Search This Blog

Wednesday, March 28, 2012

As common core moves us towards teaching reading in all classrooms, here Drl Robbin Nichol of RSU 73 gives us some ideas.

I have just completed the radio-chemistry unit with my Tech Chem students. Bearing in mind that most students knowledge of radiation is from misinformed popular journalism, Hollywood (I wouldn't even give them the description of misinformed for the baloney they serve up), and video games, this unit is usually the first time they have been introduced to the facts concerning nuclear power, radiation and risk. Risk is a particularly tricky one for teenagers, in a world where it is either right or wrong most teenagers find it very difficult to assess and understand risk. This unit introduces all aspects of radioactivity to the students; its natural existence; the use of nuclear power, how it works and the risks and challenges it presents; elemental transmutation and how the elements are constructed; the different kinds of radioactivity their discovery and their detection; nuclear fission and fusion and its uses for good and not so good. This latter part involves the examination of the Hiroshima and Nagasaki bombings (I use the movie "White Light Black Rain" for this); examination of the Chernobyl disaster and the Three Mile Island incident along with the movie "China Syndrome and the effects these had on the American perception of nuclear power and its risks. Students work on Radioactive Decay charts and chains and using problem solving strategies to predict products, precursors and radioactive emissions and to round off the unit we watch a portrayal of the investigation of the Chernobyl disaster, following all of this as a tying up the loose ends exercise we use this piece as a little bit of a brain stretcher to get the less reading/writing orientated students to use and develop their expository skills. It usually starts with howls of protest but they calm down relatively quickly when they realize that the information is all there for them and all they really have to do is to extract it and define it.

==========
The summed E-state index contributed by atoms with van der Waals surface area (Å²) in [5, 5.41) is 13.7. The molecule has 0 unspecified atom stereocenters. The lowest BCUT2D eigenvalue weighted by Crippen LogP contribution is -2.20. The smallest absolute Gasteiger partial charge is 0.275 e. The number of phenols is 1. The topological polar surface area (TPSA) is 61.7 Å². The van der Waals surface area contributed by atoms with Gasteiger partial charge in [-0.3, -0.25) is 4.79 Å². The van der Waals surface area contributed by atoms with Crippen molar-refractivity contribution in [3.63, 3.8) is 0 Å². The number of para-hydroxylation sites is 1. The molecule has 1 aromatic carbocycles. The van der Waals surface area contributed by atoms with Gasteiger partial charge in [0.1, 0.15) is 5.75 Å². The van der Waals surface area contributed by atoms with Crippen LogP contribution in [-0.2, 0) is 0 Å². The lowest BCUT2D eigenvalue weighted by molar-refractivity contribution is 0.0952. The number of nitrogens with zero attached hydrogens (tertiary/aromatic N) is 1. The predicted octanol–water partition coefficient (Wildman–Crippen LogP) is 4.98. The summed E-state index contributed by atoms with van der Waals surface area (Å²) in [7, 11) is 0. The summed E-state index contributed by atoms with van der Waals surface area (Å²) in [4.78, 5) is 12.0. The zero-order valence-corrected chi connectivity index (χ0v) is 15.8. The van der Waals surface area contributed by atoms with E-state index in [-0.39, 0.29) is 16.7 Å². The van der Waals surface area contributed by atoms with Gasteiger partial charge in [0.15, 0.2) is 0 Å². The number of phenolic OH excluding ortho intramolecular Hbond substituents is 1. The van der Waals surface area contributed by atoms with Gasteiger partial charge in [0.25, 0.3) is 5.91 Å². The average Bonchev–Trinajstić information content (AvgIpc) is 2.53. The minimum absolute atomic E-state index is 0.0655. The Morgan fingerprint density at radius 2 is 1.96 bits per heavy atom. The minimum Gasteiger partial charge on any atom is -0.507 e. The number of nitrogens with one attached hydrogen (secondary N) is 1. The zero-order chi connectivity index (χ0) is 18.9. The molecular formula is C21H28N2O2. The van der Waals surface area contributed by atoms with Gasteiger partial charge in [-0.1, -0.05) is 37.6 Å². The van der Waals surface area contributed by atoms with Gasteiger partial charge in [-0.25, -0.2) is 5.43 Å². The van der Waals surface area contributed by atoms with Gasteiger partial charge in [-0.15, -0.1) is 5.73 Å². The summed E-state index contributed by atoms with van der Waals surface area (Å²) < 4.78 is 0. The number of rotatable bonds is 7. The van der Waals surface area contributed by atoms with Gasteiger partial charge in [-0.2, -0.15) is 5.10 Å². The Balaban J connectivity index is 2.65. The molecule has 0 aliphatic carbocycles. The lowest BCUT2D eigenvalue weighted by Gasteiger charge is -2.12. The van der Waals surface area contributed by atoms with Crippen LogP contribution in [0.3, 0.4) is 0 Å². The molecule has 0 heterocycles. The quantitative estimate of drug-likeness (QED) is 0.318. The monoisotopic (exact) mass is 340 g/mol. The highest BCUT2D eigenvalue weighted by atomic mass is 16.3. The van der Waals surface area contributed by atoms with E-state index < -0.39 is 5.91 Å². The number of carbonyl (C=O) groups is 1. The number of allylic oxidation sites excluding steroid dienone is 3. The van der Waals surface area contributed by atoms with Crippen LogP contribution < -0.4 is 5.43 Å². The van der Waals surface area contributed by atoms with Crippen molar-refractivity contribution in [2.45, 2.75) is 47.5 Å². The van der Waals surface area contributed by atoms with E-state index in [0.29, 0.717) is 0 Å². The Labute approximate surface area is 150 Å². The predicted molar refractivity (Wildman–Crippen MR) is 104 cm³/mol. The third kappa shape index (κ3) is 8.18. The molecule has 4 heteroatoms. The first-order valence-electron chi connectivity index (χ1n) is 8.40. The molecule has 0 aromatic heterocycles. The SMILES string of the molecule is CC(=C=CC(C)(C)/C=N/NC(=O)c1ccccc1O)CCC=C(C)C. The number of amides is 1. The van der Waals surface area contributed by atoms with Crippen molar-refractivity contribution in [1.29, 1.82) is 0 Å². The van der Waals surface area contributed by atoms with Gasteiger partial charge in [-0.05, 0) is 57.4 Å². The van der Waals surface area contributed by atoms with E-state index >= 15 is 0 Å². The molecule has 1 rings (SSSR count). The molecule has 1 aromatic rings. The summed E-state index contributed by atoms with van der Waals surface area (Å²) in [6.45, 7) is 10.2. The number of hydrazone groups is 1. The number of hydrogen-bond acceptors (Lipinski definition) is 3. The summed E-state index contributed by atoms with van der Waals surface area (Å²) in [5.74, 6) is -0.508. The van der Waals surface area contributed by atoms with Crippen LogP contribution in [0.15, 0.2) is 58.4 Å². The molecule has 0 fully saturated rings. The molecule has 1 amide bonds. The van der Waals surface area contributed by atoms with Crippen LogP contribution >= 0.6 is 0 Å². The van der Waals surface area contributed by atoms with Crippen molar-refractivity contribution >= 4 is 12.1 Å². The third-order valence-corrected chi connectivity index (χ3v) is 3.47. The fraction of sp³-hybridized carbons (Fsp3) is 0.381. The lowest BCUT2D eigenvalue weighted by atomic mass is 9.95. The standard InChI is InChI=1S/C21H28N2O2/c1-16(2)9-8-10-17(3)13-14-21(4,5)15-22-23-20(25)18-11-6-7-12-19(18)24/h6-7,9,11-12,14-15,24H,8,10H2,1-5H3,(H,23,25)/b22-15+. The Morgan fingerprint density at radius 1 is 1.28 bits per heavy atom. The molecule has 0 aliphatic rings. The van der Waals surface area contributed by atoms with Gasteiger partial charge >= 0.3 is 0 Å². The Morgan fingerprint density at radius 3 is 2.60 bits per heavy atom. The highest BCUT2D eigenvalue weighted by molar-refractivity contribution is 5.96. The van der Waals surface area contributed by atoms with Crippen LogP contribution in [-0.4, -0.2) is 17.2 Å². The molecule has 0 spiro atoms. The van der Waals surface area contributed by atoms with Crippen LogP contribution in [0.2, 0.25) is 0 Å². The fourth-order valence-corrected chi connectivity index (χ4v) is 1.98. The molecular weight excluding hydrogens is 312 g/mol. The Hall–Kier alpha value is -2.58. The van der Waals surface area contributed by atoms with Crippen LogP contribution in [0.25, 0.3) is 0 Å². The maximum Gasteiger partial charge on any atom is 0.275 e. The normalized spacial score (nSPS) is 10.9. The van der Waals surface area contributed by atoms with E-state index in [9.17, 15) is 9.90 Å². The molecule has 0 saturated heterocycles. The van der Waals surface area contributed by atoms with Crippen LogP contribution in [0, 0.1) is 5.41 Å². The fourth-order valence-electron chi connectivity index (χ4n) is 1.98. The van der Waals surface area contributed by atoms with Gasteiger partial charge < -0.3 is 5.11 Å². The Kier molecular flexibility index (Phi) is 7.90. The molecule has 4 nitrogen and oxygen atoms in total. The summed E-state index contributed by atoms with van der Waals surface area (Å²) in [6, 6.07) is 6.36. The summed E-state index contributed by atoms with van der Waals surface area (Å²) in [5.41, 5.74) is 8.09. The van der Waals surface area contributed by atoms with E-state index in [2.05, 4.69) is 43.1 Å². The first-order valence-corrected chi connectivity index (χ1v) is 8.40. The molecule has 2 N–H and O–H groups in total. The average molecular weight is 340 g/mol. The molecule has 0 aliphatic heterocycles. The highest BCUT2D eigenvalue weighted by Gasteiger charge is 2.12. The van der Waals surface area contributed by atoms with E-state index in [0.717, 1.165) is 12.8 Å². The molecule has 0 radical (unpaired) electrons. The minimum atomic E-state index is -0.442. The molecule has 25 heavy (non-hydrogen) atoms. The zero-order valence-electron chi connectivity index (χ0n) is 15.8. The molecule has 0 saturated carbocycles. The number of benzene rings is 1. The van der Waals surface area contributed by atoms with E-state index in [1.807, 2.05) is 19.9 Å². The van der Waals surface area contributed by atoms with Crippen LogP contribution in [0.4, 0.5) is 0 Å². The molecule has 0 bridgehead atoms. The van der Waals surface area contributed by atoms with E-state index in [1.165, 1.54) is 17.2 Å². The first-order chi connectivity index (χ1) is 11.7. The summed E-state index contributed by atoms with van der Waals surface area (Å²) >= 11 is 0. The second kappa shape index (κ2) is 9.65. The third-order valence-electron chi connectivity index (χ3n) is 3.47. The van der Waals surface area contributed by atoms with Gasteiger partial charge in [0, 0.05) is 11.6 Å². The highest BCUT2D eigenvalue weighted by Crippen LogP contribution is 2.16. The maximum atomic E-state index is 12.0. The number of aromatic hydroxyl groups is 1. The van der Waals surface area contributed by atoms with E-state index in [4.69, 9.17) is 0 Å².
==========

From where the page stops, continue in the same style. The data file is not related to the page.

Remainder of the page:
No comments: